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To be an accomplished person in Stalin’s Russia was always to court danger, never more so than on the eve of World War II. In 1938, in a paroxysm of paranoia, the Soviet secret police arrested and shot on Stalin’s orders nearly every top army and navy commander, every prominent Bolshevik political figure, thousands of writers and intellectuals, and hundreds of thousands of once-prosperous peasant farmers and other “anti-Soviet elements.”

Sergei Korolev fit none of these categories, but his accomplishments—even in a field too obscure at the time to have gained him prominence in either political or scientific circles—had still earned him his share of rivals. Originally trained as a carpenter at a vocational school in the years following the revolution, Korolev had become fascinated by airplanes; by 1930 he had earned both his pilot’s license and an engineering diploma. That year he went to work for the famed Russian aircraft designer Andrei Tupolev.

But it was the vision of space travel that had really captured the young Korolev’s imagination, and within two years, at age 25, he was leading a pioneering Soviet research group exploring rocket and ramjet engines. The following year, 1933, the group launched a successful liquid-fueled rocket.

The Propulsion Research Group (GIRD in the Russian acronym) was soon the largest rocketry research group in the world, experimenting on futuristic technologies such as cruise missiles, manned rocket-powered gliders, and gyroscopic autopilots. Korolev’s team also perfected a crucial, and now standard, method of cooling a rocket engine by diverting liquid oxygen through a series of pipes en route to the combustion chamber. In much of this work GIRD was years ahead of German scientists, anticipating many of the key technologies that would later go into the Nazis’ V-weapons.

Korolev was a driven man, an ascetic who did not drink and a cynic whose favorite expression was, “We will all vanish without a trace.” But neither his realism nor his toughness saved him from Stalin’s purges: in 1938, along with a half-dozen key scientists and engineers at his institute, he was anonymously denounced for sabotaging the work and was taken to the notorious Lubyanka prison, where he was tortured until he produced a confession. The institute’s director and deputy were shot; Korolev got off with a 10-year sentence and was sent to a labor camp in Siberia where he was set to work mining gold 12 hours a day. The man who would much later be revealed as his accuser became the new director of the institute.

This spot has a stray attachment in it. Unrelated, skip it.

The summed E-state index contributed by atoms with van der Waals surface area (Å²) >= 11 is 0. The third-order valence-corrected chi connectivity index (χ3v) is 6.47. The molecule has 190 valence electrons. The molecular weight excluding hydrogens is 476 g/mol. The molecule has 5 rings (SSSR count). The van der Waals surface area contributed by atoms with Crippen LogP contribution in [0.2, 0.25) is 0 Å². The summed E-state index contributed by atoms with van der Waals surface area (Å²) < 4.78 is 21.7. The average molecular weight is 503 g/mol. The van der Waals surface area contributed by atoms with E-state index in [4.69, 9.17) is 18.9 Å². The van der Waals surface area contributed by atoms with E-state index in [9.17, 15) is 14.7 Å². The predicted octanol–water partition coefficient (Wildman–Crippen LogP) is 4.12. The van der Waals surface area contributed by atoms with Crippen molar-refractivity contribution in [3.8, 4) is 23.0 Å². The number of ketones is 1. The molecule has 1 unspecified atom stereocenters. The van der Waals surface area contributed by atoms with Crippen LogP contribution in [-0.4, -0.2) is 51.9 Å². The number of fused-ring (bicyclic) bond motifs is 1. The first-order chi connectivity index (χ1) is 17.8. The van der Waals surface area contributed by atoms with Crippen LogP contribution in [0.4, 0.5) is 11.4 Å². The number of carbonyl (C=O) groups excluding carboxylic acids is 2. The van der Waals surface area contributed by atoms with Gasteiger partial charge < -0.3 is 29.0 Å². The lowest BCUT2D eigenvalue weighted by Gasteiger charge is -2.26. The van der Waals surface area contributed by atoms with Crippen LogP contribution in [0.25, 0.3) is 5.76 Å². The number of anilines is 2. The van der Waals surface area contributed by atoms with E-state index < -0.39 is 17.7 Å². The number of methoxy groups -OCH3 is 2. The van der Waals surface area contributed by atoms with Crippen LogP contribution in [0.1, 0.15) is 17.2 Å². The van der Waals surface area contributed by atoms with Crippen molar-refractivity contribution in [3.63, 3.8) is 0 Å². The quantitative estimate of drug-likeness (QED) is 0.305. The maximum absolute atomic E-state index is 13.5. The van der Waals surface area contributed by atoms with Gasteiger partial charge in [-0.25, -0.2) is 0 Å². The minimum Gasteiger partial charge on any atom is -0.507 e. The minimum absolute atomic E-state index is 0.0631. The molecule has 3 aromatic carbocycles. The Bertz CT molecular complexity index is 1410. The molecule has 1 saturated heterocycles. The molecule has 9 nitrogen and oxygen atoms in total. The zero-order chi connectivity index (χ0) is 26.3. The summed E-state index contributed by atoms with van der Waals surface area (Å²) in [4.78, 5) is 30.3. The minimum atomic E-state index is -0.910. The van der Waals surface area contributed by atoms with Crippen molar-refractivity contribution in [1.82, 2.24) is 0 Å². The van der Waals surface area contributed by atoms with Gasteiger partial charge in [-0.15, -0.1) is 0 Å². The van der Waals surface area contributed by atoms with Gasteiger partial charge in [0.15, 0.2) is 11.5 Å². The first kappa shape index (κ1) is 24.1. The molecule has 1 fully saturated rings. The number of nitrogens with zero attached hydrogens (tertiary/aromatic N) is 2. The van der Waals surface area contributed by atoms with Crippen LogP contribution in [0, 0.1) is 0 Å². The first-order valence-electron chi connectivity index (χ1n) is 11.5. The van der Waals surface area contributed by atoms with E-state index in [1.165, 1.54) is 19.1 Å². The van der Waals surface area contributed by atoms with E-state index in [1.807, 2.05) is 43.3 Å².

Korolev’s jaw was broken by his interrogators; in Siberia he developed scurvy and lost all of his teeth. Then, shortly after Germany invaded Poland, he was sent back to Moscow, given a new “trial” that reduced his sentence to eight years, and handed over to one of the most bizarre institutions of the Stalinist regime: a  sharashka, basically a slave labor camp for intellectual workers. There, together with his old mentor Tupolev (who had also been denounced), he was assigned to work on the design of what would become the Tu-2 bomber, a superb aircraft whose speed, range, and payload was never equaled by any other medium bomber that saw service during the war.

In 1944 Korolev was finally released; he returned to work on rocket engines and was part of the Soviet team that swept into Germany in a race against the Americans to scoop up information—and scientists—from the V-2 project.

Only once did Korolev talk about his experiences in the gulag. It was the day he was reunited with his family, and he stayed up most of the night telling of his ordeal. “Never ask me again about it,” he told them when he was done. “I want to forget it all like a horrible dream.”

Korolev’s triumphant rehabilitation after the war would be as anonymous as his degradation during it: as head of the Soviet space program and the driving force behind the Sputnik and Vostok projects that placed the first satellite and the first human in earth orbit, he was identified only as “the chief designer,” his name kept secret from the world until his death in 1966.